I carry a Lyman Great Plains .50 and a pair of '51 Navies. I have a .50 percussion dueling pistol as well. The Lyman was factory built but I stripped all blue finish, drawfiled the modern markings off and gave it a nice deep brown all over. I also refinished the stock to a deep, hand rubbed oil finish. Looks like a custom or dare I say an original Hawken? Good set to roam the Plains with I think.

"SCOUTIN' for SHAGGIES"


 BUFFALO BILL

I bought my Great plains about 1975-1976 and the first thing I did was strip and brown it and replace the sights.  I now has a silver blade front in a copper base and a cast iron FULL buckhorn of the old style.  I put about 200 brass nails...not tacks but 3/32"headed nails on it to personalize it.  The stock is as issued, a dark honey with wonderful figure enhance by a semi-annual rubbing with Virginaville wax.  I have no idea what I'll do if I run out because I haven't seen it for sale in almost 30 years.
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Dave Rodgers


« Reply #14 on: August 24, 2011, 06:16:04 pm »

I do an impression as a member of the Los Angeles Rangers (ca. 1854-1857) as well as a Nicaraguan Filibuster.
  • I carry a custom made .54 Hawkins pattern rifle.
    2nd generation Navy Six with squared trigger guard.
    Silver-handled bowie with 9" blade.
    Original bone handled "Bowie" pattern bag knife.
-Dave


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« Reply #15 on: August 24, 2011, 11:28:25 pm »

This turned out to be a fun thread. Cool photos, Tsalagidave. You need to become a member. (Of course, that applies to the rest of you who haven't joined yet, too.)

Forty Rod -- It had slipped my mind that Lyman also made a pistol. Good idea. I think I'll eventually end up with at least one single-shot pistol for very early, and a brace of revolvers for later. I've been looking at 1851 Navies locally, but all I've found so far are .44s, and I want a correct caliber. We've got the annual Fort Bridger (WY) rendezvous coming up over Labor Day weekend. This year I'll have a few more items to look for.
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Tascosa Joe
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« Reply #16 on: August 25, 2011, 08:34:03 am »

I normally spend Labor Day weekend hunting doves, but I am going to put Fort Bridger on my calendar for next year.
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« Reply #17 on: August 25, 2011, 11:26:20 am »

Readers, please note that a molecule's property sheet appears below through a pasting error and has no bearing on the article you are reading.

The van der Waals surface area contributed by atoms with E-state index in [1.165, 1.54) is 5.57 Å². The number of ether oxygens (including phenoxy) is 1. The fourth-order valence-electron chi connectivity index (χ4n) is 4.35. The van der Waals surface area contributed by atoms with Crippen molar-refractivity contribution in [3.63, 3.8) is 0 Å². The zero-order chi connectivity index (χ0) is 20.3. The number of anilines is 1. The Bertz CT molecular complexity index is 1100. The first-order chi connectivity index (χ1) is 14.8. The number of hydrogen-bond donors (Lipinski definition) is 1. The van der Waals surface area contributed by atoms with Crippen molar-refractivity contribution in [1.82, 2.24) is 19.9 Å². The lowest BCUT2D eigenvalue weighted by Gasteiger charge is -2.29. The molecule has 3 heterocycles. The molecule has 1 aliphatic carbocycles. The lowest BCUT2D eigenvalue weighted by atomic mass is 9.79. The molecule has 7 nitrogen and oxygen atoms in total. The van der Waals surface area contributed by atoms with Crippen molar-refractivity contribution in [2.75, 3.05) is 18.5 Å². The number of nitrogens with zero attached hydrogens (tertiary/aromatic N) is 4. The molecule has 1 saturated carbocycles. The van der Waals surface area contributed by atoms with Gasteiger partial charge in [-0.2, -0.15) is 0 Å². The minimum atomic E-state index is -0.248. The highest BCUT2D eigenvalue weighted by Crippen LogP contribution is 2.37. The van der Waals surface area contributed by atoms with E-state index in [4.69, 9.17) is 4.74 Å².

This is a real interesting thread.  I might have some guns to fit in.  I have an old fashioned style rifle.  a .50 cal Traditions Deerslayer.  It is a sidelock with a half stock that looks like it was carved out of a 2x4 with a plastic ramrod but it shoots rounjdball real well and isn't too heavy to carry.  I also have 3 Pietta remington new army .44 revolvers.  (they keep following me home). 
have a hand made belt knife that I can shave with and use as a mirror. 
now I would just need to add some pre 1860 clothes and a good story to go with it all.
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« Reply #18 on: August 25, 2011, 09:48:22 pm »

Tascosa Joe -- Fort Bridger is a trader's rendezvous -- lots of vendors and tons of tourists. They have shooting, but it isn't a big part of the event. A lot, if not most, of the local shooters attend the Fort Buenaventura Labor Day rendezvous in Ogden, Utah. I haven't been to Bridger to camp in years, but if you make it up here next year, I'll be there.

Bow View Haymaker -- Tell me more about your rifle. I did a search on Traditions Deerslayer and couldn't find anything. I'm curious.

Caleb
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« Reply #19 on: August 25, 2011, 11:23:21 pm »

I was wrong. It's a Traditions "Deerhunter"  Case solor onthe sideplate and the octogon barrel.  Plastic sights,butplate and ramrod. 
It isfar from historicly accurate but looks ok from a distance and shoots well.
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« Reply #20 on: August 26, 2011, 10:42:04 am »

Bow View -- That's a good looking deer rifle (great reviews, too), but unfortunately it isn't period correct, which is what we're striving for here. If you ever get a chance to pick up a historically accurate rifle -- wooden ramrod, fixed iron (or brass, silver, or copper) sights, no plastic, correct silhouette, etc., we'd love to have you.